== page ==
Part 1: Introduction

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The road to democracy in South Africa

Part 1: Introduction

The road to democracy in South Africa

2 February 1990

President FW de Klerk announced the release from prison of Nelson Mandela and the unbanning of the African National Congress (ANC), Pan Africanist Congress (PAC), the South African Communist Party (SACP) and other liberation movements.

21 December 1991


The negotiations, known as the Convention for a Democratic South Africa (CODESA), first convened on that day at the World Trade Centre in Johannesburg. Over 220 delegates from nineteen political parties attended and vowed their commitment to negotiations by signing the “Declaration of Intent”, pledging among others:

  • To bring about an undivided South Africa with one nation sharing a common citizenship, patriotism and loyalty, united in diversity, freedom, equality and security for all irrespective of race, colour, sex or creed; a country free from apartheid or any other form of discrimination or domination
  • To work to heal the divisions of the past
  • To strive to improve the quality of life of all people through policies that will promote economic growth and human development
  • To set in motion the process of drawing up and establishing a constitution that would, among others:
  • Ensure a united, democratic, non-racial and non-sexist state in which sovereign authority is exercised over the whole of its territory
  • Become the supreme law and that it will be guarded over by an independent, non-racial and impartial judiciary
  • Assure that all shall enjoy universally accepted human rights, freedoms and civil liberties including freedom of religion, speech and assembly protected by an entrenched and justiciable Bill of Rights and a legal system that guarantees equality of all before the law.

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15 May 1992


President FW de Klerk delayed the second round of negotiations by calling for a whites-only referendum to seek support from this constituency for the continuation of negotiations. The majority of whites voted in favour. CODESA 2 began, but the negotiations soon broke down due to disagreements over the key issues of power sharing and majority rule, as well as the eruption of violence, which had claimed many lives.

Behind-the-scenes talks between the chief negotiators – a cabinet minister in the National Party (NP), Roelf Meyer, and the ANC’s Cyril Ramaphosa – managed to get negotiations back on track. The resultant Multiparty Negotiating Forum (MPNF) on April 1, 1993 paved the way towards the demise of apartheid.  

5 March 1994

The South African flag

By the end of 1993, none of the numerous designs for the new flag found support with the public or the Negotiating Council. In February 1994, Cyril Ramaphosa and Roelf Meyer, were given the task of resolving the flag issue, and were successful.  The flag was hoisted officially for the first time on the 27 April 1994, the day when the nation’s first fully inclusive elections commenced.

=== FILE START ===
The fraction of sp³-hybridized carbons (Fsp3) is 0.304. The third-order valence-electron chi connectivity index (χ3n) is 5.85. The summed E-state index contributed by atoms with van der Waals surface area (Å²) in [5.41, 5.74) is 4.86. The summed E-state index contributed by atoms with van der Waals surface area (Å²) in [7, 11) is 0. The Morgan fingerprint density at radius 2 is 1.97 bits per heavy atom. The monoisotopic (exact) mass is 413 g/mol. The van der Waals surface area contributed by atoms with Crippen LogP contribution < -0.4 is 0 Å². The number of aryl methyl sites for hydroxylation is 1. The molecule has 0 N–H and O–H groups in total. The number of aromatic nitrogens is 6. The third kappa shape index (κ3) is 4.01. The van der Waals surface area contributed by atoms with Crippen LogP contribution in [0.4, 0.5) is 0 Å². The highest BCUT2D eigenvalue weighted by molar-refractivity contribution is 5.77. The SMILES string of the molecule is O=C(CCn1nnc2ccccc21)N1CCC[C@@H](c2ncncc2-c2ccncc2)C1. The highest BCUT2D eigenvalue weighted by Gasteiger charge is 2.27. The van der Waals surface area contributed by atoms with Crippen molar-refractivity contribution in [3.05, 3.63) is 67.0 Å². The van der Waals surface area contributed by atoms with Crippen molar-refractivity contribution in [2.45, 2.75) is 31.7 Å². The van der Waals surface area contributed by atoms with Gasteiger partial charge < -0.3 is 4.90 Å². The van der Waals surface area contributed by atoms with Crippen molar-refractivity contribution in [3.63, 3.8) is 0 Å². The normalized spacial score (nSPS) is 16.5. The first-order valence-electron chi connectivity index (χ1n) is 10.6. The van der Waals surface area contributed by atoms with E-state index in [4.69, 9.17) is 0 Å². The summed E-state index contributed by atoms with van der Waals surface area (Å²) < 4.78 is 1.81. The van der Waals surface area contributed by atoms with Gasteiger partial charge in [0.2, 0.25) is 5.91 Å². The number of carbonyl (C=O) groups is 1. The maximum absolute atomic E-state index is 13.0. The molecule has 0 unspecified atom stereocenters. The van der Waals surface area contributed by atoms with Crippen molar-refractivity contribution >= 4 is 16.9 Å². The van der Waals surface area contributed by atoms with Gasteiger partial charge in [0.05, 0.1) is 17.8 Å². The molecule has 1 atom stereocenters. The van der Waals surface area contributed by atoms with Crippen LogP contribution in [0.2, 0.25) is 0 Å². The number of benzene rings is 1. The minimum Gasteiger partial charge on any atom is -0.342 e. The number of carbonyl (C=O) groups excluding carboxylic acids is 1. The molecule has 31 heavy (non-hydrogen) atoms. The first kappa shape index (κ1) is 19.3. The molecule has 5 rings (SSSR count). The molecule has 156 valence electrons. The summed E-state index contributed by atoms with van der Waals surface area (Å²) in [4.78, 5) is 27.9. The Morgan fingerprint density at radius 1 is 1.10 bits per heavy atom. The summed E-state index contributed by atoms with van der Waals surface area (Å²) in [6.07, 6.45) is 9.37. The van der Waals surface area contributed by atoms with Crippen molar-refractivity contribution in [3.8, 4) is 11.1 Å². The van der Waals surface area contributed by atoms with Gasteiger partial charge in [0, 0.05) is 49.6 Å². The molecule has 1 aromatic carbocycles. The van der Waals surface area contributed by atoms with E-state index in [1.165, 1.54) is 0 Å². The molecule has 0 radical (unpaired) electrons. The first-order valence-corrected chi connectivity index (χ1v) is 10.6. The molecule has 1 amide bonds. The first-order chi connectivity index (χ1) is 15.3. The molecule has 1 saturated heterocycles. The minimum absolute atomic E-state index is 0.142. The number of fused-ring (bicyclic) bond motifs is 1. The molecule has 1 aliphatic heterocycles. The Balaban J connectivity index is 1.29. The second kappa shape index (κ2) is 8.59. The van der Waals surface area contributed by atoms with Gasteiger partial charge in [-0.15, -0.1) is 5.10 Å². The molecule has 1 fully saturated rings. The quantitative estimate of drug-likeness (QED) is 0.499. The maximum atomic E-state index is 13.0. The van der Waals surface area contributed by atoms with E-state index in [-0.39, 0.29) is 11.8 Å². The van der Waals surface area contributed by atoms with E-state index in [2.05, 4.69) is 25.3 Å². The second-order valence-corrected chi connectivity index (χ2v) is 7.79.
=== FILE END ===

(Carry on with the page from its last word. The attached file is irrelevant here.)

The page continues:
27 April 1994

The first democratic election was won by the ANC with Nelson Mandela becoming the first democratically elected president of the republic. Although the ANC had gained a majority vote, the party formed the Government of National Unity, in which FD De Klerk and the ANC’s Thabo Mbeki became deputy presidents.

Free at last:

The hard won election was the crowning of the long and bitter struggle for liberation. The election has changed the history of South Africa, paving the way towards a new democratic dispensation and a new constitution for the country. For the first time in the history of South Africa, people of all races stood together in long snaking queues at the polls to vote for a government of their choice. Nineteen political parties had participated and twenty-two million people had voted. Contrary to widespread fears of political violence, the election was peaceful and took place in a festive atmosphere.

The ANC won the election with 62.65% of the vote. The National Party (NP) received 20.39%, the Zulu based Inkatha Freedom Party (IFP) 10.54%, Freedom Front (FF) 2.2%, Democratic Party (DP) 1.7%, Pan Africanist Congress (PAC) 1.2% and the African Christian Democratic Party 0.5%.

27 April 1994

The Truth and Reconciliation Commission (TRC)

The Government of National Unity had set up the TRC to help deal with the apartheid past. Under apartheid human rights abuses were rife on all sides, and no section of society escaped these abuses. The TRC was established in the belief that “only the truth can put the past to rest” (Nelson Mandela).

The TRC came into being under the auspices of the Promotion of National Unity and Reconciliation Act, No. 34 of 1995. The hearings, which started in 1996, were held to record the abuses, to grant amnesty to the perpetrators of human rights violations in some cases, and to offer reparation and rehabilitation to the victims. The TRC was headed by Archbishop Desmond Tutu (Chairman), and Alex Boraine (deputy Chairman).

25 May 2019

The link

The history of South Africa seems to have come a full circle on 25 May 2019, when President Cyril Ramaphosa has delivered his inauguration speech, promising the jubilant South Africans a ‘New Dawn’ after the ruinous years of the rule by Jacob Zuma.

Photo by P Planalto

Cyril Ramaphosa has played a pivotal role as head of the ANC delegation, which negotiated the end of apartheid with the apartheid government. He has gained respect as the co-convener of the internationally acclaimed South African Constitution, and along with his NP counterpart, Roelf Meyer, became a symbol for reconciliation and collaboration for the common good of all South Africans.

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